Tag: vs

Marion Mahony Griffin

Frank Lloyd Wright cultivated a mystique of solitary inspiration, ensuring that his accomplishments were regarded as the works of one man’s towering genius. The draftsman who was critical in visualizing much of his early work was a genius in her own right.

Early promo image for Hydrox cookies


In a cautionary tale for all of today’s artisanal food-makers, a small bakery sees its innovative new cookie concept copied by a much larger rival. Losing market share is bad enough but being transformed in the public imagination from original to knockoff may sting even more.

Harold Lloyd

In the 1920’s, Harold Lloyd’s silent film stardom outshone Charlie Chaplins. Today, we remember The Little Tramp while The Glasses Character is a cinephile’s trivia question answer.


An upstart gains initial traction by exploiting an underserved niche and, years later, nearly unseats the incumbent through a revolutionary ad campaign.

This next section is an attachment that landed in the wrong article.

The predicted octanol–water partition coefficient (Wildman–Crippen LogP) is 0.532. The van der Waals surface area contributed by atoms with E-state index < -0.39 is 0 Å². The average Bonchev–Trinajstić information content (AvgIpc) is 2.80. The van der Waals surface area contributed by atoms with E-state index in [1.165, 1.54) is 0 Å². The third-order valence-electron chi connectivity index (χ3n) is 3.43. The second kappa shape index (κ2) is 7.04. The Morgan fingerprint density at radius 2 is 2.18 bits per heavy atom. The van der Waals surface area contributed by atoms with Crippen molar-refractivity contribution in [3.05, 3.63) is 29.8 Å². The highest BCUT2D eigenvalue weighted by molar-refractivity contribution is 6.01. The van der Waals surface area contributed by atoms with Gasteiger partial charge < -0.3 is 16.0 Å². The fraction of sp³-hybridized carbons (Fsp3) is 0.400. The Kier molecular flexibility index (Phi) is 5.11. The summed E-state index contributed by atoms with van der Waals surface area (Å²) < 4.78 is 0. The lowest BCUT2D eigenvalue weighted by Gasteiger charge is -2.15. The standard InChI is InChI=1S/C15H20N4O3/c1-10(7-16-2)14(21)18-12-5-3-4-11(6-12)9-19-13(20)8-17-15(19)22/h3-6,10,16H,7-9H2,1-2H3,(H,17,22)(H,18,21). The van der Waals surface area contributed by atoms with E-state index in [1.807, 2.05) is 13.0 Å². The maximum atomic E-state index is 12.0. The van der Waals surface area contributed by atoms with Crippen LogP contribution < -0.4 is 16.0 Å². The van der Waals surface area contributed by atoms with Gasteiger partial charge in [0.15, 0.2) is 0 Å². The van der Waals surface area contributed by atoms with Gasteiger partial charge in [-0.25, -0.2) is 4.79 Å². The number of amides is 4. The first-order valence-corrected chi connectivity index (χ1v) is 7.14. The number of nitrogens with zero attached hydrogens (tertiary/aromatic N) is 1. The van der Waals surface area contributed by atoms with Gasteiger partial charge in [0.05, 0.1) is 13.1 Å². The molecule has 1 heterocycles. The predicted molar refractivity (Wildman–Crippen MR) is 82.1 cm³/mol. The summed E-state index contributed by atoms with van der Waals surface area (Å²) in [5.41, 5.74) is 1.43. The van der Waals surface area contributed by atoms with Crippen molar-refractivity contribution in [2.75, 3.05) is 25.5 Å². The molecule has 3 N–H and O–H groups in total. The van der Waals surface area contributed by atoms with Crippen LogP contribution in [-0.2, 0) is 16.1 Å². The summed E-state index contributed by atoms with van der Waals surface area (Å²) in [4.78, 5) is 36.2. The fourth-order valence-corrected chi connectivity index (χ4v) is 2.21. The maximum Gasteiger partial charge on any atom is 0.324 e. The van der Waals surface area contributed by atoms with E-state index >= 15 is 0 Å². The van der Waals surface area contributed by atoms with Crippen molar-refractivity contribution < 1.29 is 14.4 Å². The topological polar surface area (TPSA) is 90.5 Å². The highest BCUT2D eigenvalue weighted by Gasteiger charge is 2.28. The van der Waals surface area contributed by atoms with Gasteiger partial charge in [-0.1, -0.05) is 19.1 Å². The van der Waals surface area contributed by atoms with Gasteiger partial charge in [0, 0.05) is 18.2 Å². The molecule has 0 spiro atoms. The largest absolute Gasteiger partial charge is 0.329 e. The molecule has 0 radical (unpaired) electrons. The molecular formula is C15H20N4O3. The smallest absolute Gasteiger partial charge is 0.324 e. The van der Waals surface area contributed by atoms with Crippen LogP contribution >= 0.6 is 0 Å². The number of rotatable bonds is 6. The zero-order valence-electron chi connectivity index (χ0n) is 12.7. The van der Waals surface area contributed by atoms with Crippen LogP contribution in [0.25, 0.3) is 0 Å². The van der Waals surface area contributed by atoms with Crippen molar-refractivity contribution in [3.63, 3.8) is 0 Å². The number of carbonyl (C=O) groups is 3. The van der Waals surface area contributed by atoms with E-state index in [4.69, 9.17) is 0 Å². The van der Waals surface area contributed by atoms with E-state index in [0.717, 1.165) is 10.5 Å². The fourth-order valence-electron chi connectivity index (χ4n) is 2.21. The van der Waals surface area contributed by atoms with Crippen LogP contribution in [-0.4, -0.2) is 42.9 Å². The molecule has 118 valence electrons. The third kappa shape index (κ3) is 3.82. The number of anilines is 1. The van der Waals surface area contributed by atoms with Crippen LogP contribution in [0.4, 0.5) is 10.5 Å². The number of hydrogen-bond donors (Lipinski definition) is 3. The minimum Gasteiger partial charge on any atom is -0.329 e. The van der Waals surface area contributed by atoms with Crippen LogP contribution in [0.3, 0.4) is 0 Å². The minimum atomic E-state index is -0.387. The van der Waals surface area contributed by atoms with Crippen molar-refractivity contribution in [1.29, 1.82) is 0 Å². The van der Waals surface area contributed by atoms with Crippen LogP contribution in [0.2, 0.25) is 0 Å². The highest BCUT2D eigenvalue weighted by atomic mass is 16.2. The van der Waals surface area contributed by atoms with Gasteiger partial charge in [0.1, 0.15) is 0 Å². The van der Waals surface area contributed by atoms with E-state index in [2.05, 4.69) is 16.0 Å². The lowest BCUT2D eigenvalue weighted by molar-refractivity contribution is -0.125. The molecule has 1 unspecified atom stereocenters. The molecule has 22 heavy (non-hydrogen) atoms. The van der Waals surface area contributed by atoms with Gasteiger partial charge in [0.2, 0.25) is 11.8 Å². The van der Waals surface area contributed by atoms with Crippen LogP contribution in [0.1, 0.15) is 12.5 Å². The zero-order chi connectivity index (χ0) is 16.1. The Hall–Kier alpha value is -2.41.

Willie Mosconi

A man without peer in the “Noble Game of Billiards” could not compare with his huckster rival in the game of “pool” played out in the barrooms and basements of post-war America.


In a case of collateral damage during the early PC wars, a revolutionary font, alternately loved and hated, is overtaken on the web by an inferior copycat.

The Buffalo Bills

The four-time Super Bowl losers are enduring reminders that hard work plus talent plus time is still no guarantee of success.


Did a lepidopteran girl-monster like Mothra ever have a chance against a reptilian guy monster like Godzilla? In the skies over Tokyo, yes. In the teenage brains of testosterone-addled mid-century monster movie fans. Not a chance.

Graham Parker

An angry young man at the vanguard of the post-punk English New Wave, Graham Parker never veered too far from his pub-rock roots while his contemporary Elvis Costello soared to great heights as a musical chameleon.

Tally-Ho Playing Cards

In the world of playing card design, there’s the classic Bicycle deck and then there’s everything else. Is it any wonder a fox-hunting dandy didn’t emerge as the nation’s most popular? Probably not.